Economists hope for more ‘adult-like behavior’ during debt talks
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JEREMY HOBSON: Now let’s get to the debt debate in Washington. The Treasury Department says the government has until early august to raise the federal debt limit or the nation will default on its obligations. Lawmakers had been trying to work out a deal that would involve spending cuts in exchange for a debt limit increase but Republicans walked out of negotiations last week. And today President Obama will meet with lawmakers to try to restart the talks.
Julia Coronado is away this morning and we’re joined instead by David Kelly, chief investment strategist at JPMorgan Funds. He’s with us live from New York. Good morning.
DAVID KELLY: Glad to be here.
HOBSON: Well David last time we talked, you said there needed to be more adult-like behavior in Washington. Do you think that we’re getting that now that the President is getting involved himself?
KELLY: Well, I don’t think I characterize anything that’s going on in Washington as being adult at this stage. But I think we are gradually moving towards an endgame here. I think there is still some complications. I think an insistence that there are no tax increases doesn’t quite workout if you have very heavy spending cuts. So I think there’s a lot still to be negotiated here.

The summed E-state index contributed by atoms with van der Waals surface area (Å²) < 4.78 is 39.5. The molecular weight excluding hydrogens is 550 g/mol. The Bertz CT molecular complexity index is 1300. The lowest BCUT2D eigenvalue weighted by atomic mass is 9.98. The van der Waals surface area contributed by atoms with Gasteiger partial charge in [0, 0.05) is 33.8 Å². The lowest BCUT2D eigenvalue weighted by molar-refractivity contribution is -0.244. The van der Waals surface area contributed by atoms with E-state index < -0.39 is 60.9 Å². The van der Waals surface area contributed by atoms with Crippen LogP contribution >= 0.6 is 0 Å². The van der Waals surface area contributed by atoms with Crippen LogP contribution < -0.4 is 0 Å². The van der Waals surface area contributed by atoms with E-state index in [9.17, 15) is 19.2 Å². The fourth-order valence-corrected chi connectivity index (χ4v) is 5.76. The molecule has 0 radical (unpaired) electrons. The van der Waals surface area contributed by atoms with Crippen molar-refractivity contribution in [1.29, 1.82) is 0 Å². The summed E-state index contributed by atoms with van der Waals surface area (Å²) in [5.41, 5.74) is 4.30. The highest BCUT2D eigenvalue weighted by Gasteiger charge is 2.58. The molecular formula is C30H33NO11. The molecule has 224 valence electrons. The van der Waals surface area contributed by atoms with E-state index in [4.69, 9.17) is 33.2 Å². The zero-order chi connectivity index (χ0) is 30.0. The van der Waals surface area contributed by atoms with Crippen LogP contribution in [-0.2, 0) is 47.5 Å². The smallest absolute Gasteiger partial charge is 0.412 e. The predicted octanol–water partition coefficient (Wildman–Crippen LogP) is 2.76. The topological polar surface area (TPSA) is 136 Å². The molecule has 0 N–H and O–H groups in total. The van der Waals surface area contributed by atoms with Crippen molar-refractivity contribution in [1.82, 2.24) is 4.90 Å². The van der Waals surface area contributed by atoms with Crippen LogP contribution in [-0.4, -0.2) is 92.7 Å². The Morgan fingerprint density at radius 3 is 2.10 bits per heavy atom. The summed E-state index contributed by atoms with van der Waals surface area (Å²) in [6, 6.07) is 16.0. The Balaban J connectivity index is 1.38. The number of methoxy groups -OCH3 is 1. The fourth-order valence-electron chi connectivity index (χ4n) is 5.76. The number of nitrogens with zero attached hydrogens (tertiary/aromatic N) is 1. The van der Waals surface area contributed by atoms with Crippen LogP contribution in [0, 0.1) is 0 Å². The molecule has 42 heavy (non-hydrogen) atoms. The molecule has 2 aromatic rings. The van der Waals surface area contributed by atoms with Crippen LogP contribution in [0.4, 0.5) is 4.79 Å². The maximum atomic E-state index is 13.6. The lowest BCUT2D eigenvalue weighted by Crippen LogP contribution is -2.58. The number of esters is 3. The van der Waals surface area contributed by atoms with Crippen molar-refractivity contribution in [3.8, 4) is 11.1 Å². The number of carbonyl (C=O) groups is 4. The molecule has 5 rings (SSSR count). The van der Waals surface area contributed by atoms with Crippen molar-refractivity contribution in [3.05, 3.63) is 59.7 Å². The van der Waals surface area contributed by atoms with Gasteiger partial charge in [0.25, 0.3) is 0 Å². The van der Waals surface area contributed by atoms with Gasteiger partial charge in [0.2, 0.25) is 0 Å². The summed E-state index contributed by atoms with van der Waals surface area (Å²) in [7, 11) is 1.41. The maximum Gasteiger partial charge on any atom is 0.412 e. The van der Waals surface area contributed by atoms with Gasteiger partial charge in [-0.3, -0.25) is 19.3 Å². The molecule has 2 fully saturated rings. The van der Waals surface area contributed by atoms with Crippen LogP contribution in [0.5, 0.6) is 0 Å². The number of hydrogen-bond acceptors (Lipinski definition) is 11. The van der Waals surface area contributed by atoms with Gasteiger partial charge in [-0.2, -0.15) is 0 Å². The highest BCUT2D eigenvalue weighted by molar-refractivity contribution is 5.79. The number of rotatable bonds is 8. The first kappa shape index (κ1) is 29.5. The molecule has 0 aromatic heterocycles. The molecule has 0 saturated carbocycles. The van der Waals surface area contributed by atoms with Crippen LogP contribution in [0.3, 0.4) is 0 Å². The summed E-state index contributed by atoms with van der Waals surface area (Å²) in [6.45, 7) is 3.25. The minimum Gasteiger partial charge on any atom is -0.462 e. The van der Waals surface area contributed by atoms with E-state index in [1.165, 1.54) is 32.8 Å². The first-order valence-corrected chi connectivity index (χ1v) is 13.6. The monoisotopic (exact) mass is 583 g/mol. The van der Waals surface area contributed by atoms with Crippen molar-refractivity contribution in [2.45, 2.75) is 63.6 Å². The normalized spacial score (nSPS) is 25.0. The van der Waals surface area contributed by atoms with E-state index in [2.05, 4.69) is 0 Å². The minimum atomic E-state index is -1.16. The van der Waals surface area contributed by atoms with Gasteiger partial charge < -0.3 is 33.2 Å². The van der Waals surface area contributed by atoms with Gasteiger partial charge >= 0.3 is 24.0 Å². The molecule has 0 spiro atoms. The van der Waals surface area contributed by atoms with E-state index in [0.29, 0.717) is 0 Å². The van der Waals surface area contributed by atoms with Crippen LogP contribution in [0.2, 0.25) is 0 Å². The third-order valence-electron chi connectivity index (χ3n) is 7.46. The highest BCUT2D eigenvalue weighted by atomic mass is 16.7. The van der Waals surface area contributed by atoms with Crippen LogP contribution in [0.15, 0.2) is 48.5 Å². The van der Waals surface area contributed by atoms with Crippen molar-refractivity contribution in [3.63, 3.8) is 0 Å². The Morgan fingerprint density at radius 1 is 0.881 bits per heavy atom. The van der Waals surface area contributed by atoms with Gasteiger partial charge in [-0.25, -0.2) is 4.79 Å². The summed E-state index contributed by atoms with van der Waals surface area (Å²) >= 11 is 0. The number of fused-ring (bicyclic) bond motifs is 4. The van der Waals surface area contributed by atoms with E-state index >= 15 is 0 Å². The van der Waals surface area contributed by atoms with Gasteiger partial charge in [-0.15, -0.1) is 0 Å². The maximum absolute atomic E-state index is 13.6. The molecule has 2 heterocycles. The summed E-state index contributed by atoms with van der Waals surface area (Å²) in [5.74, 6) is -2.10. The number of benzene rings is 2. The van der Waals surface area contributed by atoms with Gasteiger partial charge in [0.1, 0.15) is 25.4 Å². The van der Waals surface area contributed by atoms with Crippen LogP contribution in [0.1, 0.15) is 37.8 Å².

HOBSON: Well, do you think that if there is a deal, that it will be the kind of deal that economists are hoping for? One that cuts spending but does it over a long period of time so as not to put the economic recovery at risk?
KELLY: Well, yes actually I think that is the case. I think what they’ll do is they’ll come up with a big number, but it’s going to be spaced out over a long period of time. And so long as you bring the deficit down slowly over time, it shouldn’t disrupt the economy that much. But we do need to make some big decisions on things like taxes and entitlements and I’m not sure if we’re going to see enough in the way of decision making in those areas.
HOBSON: Well, if there is a deal, David, when do you think it will happen? We talked about this August 2 deadline.
KELLY: Well, I think they’ll come to the idea later than they should. But probably just before they have to. So I would say early August. I wish it was going to before then. I think it’s very dangerous to play with financial markets in this way, but I don’t think that Congress has got a history of coming to a deal before that absolutely have to. So my bet is early August.
HOBSON: Right up to the limit. David Kelly, chief investment strategist with JPMorgan Funds, thanks so much as always.
KELLY: You’re welcome.
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